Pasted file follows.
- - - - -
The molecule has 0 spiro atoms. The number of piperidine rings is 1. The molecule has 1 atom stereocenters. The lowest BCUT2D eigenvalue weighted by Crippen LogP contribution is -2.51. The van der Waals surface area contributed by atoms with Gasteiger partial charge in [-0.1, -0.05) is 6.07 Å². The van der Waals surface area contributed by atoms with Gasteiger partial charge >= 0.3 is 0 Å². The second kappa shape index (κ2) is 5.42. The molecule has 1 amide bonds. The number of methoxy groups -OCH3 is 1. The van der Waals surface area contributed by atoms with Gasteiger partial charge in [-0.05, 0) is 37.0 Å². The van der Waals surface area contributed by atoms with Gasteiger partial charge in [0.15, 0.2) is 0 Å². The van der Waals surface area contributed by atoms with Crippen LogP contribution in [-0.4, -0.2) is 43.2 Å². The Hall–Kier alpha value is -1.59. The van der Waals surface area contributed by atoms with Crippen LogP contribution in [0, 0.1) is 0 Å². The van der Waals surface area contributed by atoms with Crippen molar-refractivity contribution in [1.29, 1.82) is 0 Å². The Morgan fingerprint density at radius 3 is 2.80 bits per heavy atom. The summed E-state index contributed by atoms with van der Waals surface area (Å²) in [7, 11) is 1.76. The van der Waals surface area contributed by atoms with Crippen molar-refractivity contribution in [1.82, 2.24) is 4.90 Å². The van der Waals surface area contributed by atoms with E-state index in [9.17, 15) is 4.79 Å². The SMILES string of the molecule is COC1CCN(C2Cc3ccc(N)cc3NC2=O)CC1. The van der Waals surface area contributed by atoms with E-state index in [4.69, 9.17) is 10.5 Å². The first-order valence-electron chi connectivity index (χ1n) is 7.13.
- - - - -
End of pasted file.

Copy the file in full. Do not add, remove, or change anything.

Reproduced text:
The molecule has 0 spiro atoms. The number of piperidine rings is 1. The molecule has 1 atom stereocenters. The lowest BCUT2D eigenvalue weighted by Crippen LogP contribution is -2.51. The van der Waals surface area contributed by atoms with Gasteiger partial charge in [-0.1, -0.05) is 6.07 Å². The van der Waals surface area contributed by atoms with Gasteiger partial charge >= 0.3 is 0 Å². The second kappa shape index (κ2) is 5.42. The molecule has 1 amide bonds. The number of methoxy groups -OCH3 is 1. The van der Waals surface area contributed by atoms with Gasteiger partial charge in [-0.05, 0) is 37.0 Å². The van der Waals surface area contributed by atoms with Gasteiger partial charge in [0.15, 0.2) is 0 Å². The van der Waals surface area contributed by atoms with Crippen LogP contribution in [-0.4, -0.2) is 43.2 Å². The Hall–Kier alpha value is -1.59. The van der Waals surface area contributed by atoms with Crippen LogP contribution in [0, 0.1) is 0 Å². The van der Waals surface area contributed by atoms with Crippen molar-refractivity contribution in [1.29, 1.82) is 0 Å². The Morgan fingerprint density at radius 3 is 2.80 bits per heavy atom. The summed E-state index contributed by atoms with van der Waals surface area (Å²) in [7, 11) is 1.76. The van der Waals surface area contributed by atoms with Crippen molar-refractivity contribution in [1.82, 2.24) is 4.90 Å². The van der Waals surface area contributed by atoms with E-state index in [9.17, 15) is 4.79 Å². The SMILES string of the molecule is COC1CCN(C2Cc3ccc(N)cc3NC2=O)CC1. The van der Waals surface area contributed by atoms with E-state index in [4.69, 9.17) is 10.5 Å². The first-order valence-electron chi connectivity index (χ1n) is 7.13.